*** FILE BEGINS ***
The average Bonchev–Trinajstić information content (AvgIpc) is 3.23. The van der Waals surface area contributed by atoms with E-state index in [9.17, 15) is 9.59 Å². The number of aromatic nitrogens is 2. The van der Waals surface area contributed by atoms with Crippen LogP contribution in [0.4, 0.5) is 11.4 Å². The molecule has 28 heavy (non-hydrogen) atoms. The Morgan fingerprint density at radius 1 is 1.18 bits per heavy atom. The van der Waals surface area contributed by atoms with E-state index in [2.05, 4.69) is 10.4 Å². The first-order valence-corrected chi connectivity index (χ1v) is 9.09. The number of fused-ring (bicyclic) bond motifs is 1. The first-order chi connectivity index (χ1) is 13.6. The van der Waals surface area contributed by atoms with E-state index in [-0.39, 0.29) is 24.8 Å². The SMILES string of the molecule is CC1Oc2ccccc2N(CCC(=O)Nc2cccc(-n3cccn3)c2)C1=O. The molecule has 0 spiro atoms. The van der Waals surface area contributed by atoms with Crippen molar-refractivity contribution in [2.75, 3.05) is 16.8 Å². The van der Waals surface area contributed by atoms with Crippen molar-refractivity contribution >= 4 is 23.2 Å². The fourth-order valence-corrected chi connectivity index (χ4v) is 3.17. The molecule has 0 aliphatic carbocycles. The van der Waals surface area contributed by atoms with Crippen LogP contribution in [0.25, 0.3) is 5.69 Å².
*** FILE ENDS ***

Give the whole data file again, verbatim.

The average Bonchev–Trinajstić information content (AvgIpc) is 3.23. The van der Waals surface area contributed by atoms with E-state index in [9.17, 15) is 9.59 Å². The number of aromatic nitrogens is 2. The van der Waals surface area contributed by atoms with Crippen LogP contribution in [0.4, 0.5) is 11.4 Å². The molecule has 28 heavy (non-hydrogen) atoms. The Morgan fingerprint density at radius 1 is 1.18 bits per heavy atom. The van der Waals surface area contributed by atoms with E-state index in [2.05, 4.69) is 10.4 Å². The first-order valence-corrected chi connectivity index (χ1v) is 9.09. The number of fused-ring (bicyclic) bond motifs is 1. The first-order chi connectivity index (χ1) is 13.6. The van der Waals surface area contributed by atoms with E-state index in [-0.39, 0.29) is 24.8 Å². The SMILES string of the molecule is CC1Oc2ccccc2N(CCC(=O)Nc2cccc(-n3cccn3)c2)C1=O. The molecule has 0 spiro atoms. The van der Waals surface area contributed by atoms with Crippen molar-refractivity contribution in [2.75, 3.05) is 16.8 Å². The van der Waals surface area contributed by atoms with Crippen molar-refractivity contribution >= 4 is 23.2 Å². The fourth-order valence-corrected chi connectivity index (χ4v) is 3.17. The molecule has 0 aliphatic carbocycles. The van der Waals surface area contributed by atoms with Crippen LogP contribution in [0.25, 0.3) is 5.69 Å².